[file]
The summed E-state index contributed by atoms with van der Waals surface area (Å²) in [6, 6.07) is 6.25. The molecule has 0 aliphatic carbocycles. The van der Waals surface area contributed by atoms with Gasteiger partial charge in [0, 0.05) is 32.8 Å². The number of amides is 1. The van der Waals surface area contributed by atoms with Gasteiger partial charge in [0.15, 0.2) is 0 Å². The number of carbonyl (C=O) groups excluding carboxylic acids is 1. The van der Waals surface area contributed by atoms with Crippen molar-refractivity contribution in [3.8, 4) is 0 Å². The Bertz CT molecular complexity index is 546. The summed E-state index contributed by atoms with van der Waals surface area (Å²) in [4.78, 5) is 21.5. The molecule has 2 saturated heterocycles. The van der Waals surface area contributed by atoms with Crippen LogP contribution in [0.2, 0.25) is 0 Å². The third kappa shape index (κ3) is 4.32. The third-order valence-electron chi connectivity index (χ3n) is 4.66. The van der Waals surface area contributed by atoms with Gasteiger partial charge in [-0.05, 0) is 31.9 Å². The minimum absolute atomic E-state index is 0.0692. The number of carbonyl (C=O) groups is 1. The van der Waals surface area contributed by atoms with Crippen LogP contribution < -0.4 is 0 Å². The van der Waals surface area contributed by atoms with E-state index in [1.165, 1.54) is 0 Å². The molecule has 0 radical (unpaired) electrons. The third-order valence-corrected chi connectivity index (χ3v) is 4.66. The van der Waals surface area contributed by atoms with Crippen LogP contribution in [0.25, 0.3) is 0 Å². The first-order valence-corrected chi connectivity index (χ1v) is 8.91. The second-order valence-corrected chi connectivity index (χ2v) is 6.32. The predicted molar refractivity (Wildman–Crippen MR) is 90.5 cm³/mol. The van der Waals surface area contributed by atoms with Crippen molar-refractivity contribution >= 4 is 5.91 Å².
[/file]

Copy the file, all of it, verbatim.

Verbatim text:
The summed E-state index contributed by atoms with van der Waals surface area (Å²) in [6, 6.07) is 6.25. The molecule has 0 aliphatic carbocycles. The van der Waals surface area contributed by atoms with Gasteiger partial charge in [0, 0.05) is 32.8 Å². The number of amides is 1. The van der Waals surface area contributed by atoms with Gasteiger partial charge in [0.15, 0.2) is 0 Å². The number of carbonyl (C=O) groups excluding carboxylic acids is 1. The van der Waals surface area contributed by atoms with Crippen molar-refractivity contribution in [3.8, 4) is 0 Å². The Bertz CT molecular complexity index is 546. The summed E-state index contributed by atoms with van der Waals surface area (Å²) in [4.78, 5) is 21.5. The molecule has 2 saturated heterocycles. The van der Waals surface area contributed by atoms with Crippen LogP contribution in [0.2, 0.25) is 0 Å². The third kappa shape index (κ3) is 4.32. The third-order valence-electron chi connectivity index (χ3n) is 4.66. The van der Waals surface area contributed by atoms with Gasteiger partial charge in [-0.05, 0) is 31.9 Å². The minimum absolute atomic E-state index is 0.0692. The number of carbonyl (C=O) groups is 1. The van der Waals surface area contributed by atoms with Crippen LogP contribution < -0.4 is 0 Å². The van der Waals surface area contributed by atoms with E-state index in [1.165, 1.54) is 0 Å². The molecule has 0 radical (unpaired) electrons. The third-order valence-corrected chi connectivity index (χ3v) is 4.66. The van der Waals surface area contributed by atoms with Crippen LogP contribution in [0.25, 0.3) is 0 Å². The first-order valence-corrected chi connectivity index (χ1v) is 8.91. The second-order valence-corrected chi connectivity index (χ2v) is 6.32. The predicted molar refractivity (Wildman–Crippen MR) is 90.5 cm³/mol. The van der Waals surface area contributed by atoms with Crippen molar-refractivity contribution >= 4 is 5.91 Å².